Trashing the Trash Rules
Texas Commission on Environmental Quality recently adopted the most significant rewrite of the state's garbage rules in a decade
The Texas Commission on Environmental Quality adopted the most significant rewrite of the state's garbage rules in a decade on March 1, but not before making several debated last-minute changes that some onlookers believe were guided by the hand of the waste industry, which was already faring rather well in the new rule package.
The rules also passed against the recommendation of the state-Legislature-appointed Municipal Solid Waste Management and Resource Recovery Advisory Council, whose members asked for more time to work the bugs out of rule language and to gain input. The council, broadly representative of the waste industry, was organized to review policy and make recommendations to TCEQ commissioners. Council President Bob Gregory said the rules were "not ready to be finalized," and warned of the unintended consequences of possible misinterpretation and loopholes, given that so many regulations were reworded.
"The council believes the public, the regulated community, and the TCEQ staff have not had adequate time or adequate notice to respond to all the comments received, fine tune the proposed language, and identify the impacts of the proposed rule changes," reads an advisory council document dated Feb. 27, three days before the rules were approved.
Notable new regulations include increased buffer zones around refuse facilities from 50 to 125 feet, requirements that groundwater-pollution detection wells be a minimum of 600 feet apart unless a facility operator can scientifically demonstrate otherwise, the consideration of added floodplain data in addition to FEMA maps with respect to finding sites for new landfills, and a requirement that landfill expansions at older sites without groundwater-protecting clay liners have the liners installed before new dumping is permitted, even though most large existing sites will be grandfathered from the new rules since they've already put in their applications for expansion. Additionally, TCEQ will give local pollution-control agencies violation notifications for nearby sites upon request and will require Internet, as well as sign postings, for new and expanding sites. The commission dropped from the rules; however, a provision calling for five-year waste-facility-permit reviews to ensure compliance. Also, the TCEQ won't consider or approve permits for bioreactors, facilities that essentially wet garbage to speed up decomposition. Liquid-waste or grit- and grease-trap facilities and transfer stations were exempted from the larger buffer zone rules, and construction and demolition waste landfills, aka Type 4 landfills, were exempted from new buffer-zone and groundwater-monitoring rules.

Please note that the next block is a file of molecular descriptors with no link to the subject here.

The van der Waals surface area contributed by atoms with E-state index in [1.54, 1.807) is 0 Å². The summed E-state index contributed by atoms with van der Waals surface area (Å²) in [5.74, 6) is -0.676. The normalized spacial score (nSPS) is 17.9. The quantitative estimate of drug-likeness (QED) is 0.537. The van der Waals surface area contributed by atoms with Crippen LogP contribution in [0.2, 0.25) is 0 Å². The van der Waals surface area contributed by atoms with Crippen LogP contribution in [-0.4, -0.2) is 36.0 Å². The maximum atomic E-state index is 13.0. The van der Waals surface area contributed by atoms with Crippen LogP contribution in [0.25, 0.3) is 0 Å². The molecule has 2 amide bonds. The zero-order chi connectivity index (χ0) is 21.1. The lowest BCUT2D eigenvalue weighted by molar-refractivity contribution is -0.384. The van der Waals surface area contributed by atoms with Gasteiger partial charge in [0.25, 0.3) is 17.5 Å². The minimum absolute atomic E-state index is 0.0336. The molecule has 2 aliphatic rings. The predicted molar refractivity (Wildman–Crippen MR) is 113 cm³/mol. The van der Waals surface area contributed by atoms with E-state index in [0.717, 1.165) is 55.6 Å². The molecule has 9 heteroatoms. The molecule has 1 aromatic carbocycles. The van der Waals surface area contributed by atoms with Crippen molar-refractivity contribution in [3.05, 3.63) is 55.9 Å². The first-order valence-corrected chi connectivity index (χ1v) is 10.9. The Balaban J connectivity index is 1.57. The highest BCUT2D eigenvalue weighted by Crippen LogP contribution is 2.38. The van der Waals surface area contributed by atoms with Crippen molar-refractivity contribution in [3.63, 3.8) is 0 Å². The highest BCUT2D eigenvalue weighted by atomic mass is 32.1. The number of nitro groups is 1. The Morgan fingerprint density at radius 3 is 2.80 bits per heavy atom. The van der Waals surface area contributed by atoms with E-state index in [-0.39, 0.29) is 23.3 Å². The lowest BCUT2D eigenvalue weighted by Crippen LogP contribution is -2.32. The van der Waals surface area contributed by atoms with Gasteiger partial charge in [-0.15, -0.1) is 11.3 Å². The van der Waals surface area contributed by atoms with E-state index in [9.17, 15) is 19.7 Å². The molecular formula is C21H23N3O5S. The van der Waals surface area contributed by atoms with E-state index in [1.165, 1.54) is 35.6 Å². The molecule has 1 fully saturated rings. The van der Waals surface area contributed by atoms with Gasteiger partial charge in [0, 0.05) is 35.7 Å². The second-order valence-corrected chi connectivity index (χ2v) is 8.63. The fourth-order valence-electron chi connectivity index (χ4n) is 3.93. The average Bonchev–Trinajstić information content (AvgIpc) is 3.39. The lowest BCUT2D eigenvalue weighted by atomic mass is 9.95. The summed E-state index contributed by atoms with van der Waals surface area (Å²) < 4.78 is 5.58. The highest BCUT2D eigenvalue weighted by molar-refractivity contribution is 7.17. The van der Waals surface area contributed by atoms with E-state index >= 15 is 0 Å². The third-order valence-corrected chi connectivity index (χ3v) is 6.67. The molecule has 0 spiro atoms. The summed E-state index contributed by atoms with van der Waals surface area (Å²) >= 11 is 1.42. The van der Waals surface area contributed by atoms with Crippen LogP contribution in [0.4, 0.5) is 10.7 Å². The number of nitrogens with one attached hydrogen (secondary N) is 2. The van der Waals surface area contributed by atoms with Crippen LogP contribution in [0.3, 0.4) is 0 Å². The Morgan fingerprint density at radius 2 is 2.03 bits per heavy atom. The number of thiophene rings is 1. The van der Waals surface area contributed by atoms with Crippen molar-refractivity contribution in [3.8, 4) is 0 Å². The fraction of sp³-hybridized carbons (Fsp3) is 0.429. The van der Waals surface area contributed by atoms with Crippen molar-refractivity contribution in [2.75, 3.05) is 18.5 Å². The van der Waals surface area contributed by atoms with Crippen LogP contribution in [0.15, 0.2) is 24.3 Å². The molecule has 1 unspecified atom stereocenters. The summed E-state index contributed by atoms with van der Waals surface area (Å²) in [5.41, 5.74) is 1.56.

In an e-mailed statement, TCEQ spokesman Terry Clawson fired off a series of ways the agency believes "the new rules will further strengthen environmental protections." But Robin Schneider, director of landfill watchdog and environmental nonprofit Texas Campaign for the Environment, complained that the amendment process that led to some last-minute rule changes was not accessible to the public. She also expressed surprise at the exemption of Type 4 landfills (of which Austin has two).
Texas Campaign for the Environment pushed for rules addressing old landfills seeking to expand vertically over unlined ground, after battling for years alongside Northeast Travis Co. neighborhood groups for the immediate closure of two old and problematic landfills run nearby by BFI and Waste Management of Texas both of which are now seeking vertical-expansion permits. The new rules address the expansion issue, but the two northeast landfills along with 19 others seeking to expand statewide will be exempt from those rules, unless they choose to abide by them voluntarily, since the flood of permit applications filed in anticipation of the rule changes will be processed before the rules take effect at the end of the month. "We got something in the stocking, but [the industry] got lots of presents under the tree," Schneider said.
Vance Kemler, director of solid waste management for the city of Denton and president of Texas' chapter of the Solid Waste Association of North America, sees the changes entirely differently, noting that they "were generally an improvement over the old rules." Referring to claims from citizens that some late rule changes were shady, Kemler said that "of those topics, not a single one was not discussed in a stakeholder meeting the previous month," and added that he "didn't think the private solid-waste industry got any special consideration." Kemler agreed with the pulling of certain items, which he said would hopefully be addressed in the near future. He also noted that every single rule isn't going to meet the criteria of every group involved.
Gregory, CEO of Texas Disposal Systems, which operates a landfill and composting facility southeast of Austin, said several of the new enforcement policies boil down to the agency's integrity, or lack thereof. "There has been little TCEQ enforcement holding [landfill] operators to the rules of their permits," he said, and operators have a history of blaming violations on unclear rules. "Now the rules are less clear," he says. "Maybe that's the reason the trash companies pushed so hard for them."